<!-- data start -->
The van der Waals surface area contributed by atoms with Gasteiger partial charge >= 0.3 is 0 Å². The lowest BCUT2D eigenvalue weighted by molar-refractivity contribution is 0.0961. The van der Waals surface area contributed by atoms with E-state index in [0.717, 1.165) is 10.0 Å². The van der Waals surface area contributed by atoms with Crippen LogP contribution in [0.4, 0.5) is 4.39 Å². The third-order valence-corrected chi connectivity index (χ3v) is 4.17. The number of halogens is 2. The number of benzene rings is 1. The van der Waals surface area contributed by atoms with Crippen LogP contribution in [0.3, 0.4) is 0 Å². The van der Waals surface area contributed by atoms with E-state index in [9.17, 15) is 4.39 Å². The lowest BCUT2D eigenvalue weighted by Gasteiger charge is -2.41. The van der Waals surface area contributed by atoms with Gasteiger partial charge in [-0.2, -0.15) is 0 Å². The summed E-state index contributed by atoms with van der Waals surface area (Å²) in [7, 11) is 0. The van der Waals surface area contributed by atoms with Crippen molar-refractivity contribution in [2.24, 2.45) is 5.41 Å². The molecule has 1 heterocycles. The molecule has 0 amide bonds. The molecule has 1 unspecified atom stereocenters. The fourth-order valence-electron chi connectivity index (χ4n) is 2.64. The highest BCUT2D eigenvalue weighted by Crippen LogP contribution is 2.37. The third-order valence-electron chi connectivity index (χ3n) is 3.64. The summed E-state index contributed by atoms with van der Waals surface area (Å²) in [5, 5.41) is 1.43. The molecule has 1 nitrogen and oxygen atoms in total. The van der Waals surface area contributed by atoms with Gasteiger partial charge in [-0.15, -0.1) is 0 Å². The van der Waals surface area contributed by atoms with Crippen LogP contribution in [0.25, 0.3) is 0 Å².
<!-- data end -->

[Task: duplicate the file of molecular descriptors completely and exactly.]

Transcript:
The van der Waals surface area contributed by atoms with Gasteiger partial charge >= 0.3 is 0 Å². The lowest BCUT2D eigenvalue weighted by molar-refractivity contribution is 0.0961. The van der Waals surface area contributed by atoms with E-state index in [0.717, 1.165) is 10.0 Å². The van der Waals surface area contributed by atoms with Crippen LogP contribution in [0.4, 0.5) is 4.39 Å². The third-order valence-corrected chi connectivity index (χ3v) is 4.17. The number of halogens is 2. The number of benzene rings is 1. The van der Waals surface area contributed by atoms with Crippen LogP contribution in [0.3, 0.4) is 0 Å². The van der Waals surface area contributed by atoms with E-state index in [9.17, 15) is 4.39 Å². The lowest BCUT2D eigenvalue weighted by Gasteiger charge is -2.41. The van der Waals surface area contributed by atoms with Gasteiger partial charge in [-0.2, -0.15) is 0 Å². The summed E-state index contributed by atoms with van der Waals surface area (Å²) in [7, 11) is 0. The van der Waals surface area contributed by atoms with Crippen molar-refractivity contribution in [2.24, 2.45) is 5.41 Å². The molecule has 1 heterocycles. The molecule has 0 amide bonds. The molecule has 1 unspecified atom stereocenters. The fourth-order valence-electron chi connectivity index (χ4n) is 2.64. The highest BCUT2D eigenvalue weighted by Crippen LogP contribution is 2.37. The third-order valence-electron chi connectivity index (χ3n) is 3.64. The summed E-state index contributed by atoms with van der Waals surface area (Å²) in [5, 5.41) is 1.43. The molecule has 1 nitrogen and oxygen atoms in total. The van der Waals surface area contributed by atoms with Gasteiger partial charge in [-0.15, -0.1) is 0 Å². The van der Waals surface area contributed by atoms with Crippen LogP contribution in [0.25, 0.3) is 0 Å².